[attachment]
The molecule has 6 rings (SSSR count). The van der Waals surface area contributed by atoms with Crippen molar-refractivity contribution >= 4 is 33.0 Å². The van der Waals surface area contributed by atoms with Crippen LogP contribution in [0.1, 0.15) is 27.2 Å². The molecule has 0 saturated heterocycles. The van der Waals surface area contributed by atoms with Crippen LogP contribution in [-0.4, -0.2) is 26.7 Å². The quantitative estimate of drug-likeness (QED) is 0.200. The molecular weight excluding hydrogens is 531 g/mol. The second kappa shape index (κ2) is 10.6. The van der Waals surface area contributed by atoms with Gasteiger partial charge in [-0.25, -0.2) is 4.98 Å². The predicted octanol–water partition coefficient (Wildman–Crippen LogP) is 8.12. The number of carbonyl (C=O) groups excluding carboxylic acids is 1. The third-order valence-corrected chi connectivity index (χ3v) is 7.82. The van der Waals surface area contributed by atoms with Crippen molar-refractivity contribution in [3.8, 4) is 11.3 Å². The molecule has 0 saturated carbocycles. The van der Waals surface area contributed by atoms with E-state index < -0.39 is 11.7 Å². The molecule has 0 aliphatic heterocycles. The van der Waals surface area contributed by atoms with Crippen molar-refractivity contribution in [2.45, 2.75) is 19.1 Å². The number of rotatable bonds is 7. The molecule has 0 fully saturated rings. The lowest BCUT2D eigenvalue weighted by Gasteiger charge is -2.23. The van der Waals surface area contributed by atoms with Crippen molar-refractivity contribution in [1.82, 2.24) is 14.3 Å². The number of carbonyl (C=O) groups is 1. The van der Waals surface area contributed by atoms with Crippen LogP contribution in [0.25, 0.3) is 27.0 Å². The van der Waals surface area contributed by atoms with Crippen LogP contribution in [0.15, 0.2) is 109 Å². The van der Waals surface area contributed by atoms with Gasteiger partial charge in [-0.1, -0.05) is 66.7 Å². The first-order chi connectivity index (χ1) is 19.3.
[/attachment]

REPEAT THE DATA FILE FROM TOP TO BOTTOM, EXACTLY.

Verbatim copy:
The molecule has 6 rings (SSSR count). The van der Waals surface area contributed by atoms with Crippen molar-refractivity contribution >= 4 is 33.0 Å². The van der Waals surface area contributed by atoms with Crippen LogP contribution in [0.1, 0.15) is 27.2 Å². The molecule has 0 saturated heterocycles. The van der Waals surface area contributed by atoms with Crippen LogP contribution in [-0.4, -0.2) is 26.7 Å². The quantitative estimate of drug-likeness (QED) is 0.200. The molecular weight excluding hydrogens is 531 g/mol. The second kappa shape index (κ2) is 10.6. The van der Waals surface area contributed by atoms with Gasteiger partial charge in [-0.25, -0.2) is 4.98 Å². The predicted octanol–water partition coefficient (Wildman–Crippen LogP) is 8.12. The number of carbonyl (C=O) groups excluding carboxylic acids is 1. The third-order valence-corrected chi connectivity index (χ3v) is 7.82. The van der Waals surface area contributed by atoms with Crippen molar-refractivity contribution in [3.8, 4) is 11.3 Å². The molecule has 0 saturated carbocycles. The van der Waals surface area contributed by atoms with E-state index < -0.39 is 11.7 Å². The molecule has 0 aliphatic heterocycles. The van der Waals surface area contributed by atoms with Crippen molar-refractivity contribution in [2.45, 2.75) is 19.1 Å². The number of rotatable bonds is 7. The molecule has 0 fully saturated rings. The lowest BCUT2D eigenvalue weighted by Gasteiger charge is -2.23. The van der Waals surface area contributed by atoms with Crippen molar-refractivity contribution in [1.82, 2.24) is 14.3 Å². The number of carbonyl (C=O) groups is 1. The van der Waals surface area contributed by atoms with Crippen LogP contribution in [0.25, 0.3) is 27.0 Å². The van der Waals surface area contributed by atoms with Crippen LogP contribution in [0.15, 0.2) is 109 Å². The van der Waals surface area contributed by atoms with Gasteiger partial charge in [-0.1, -0.05) is 66.7 Å². The first-order chi connectivity index (χ1) is 19.3.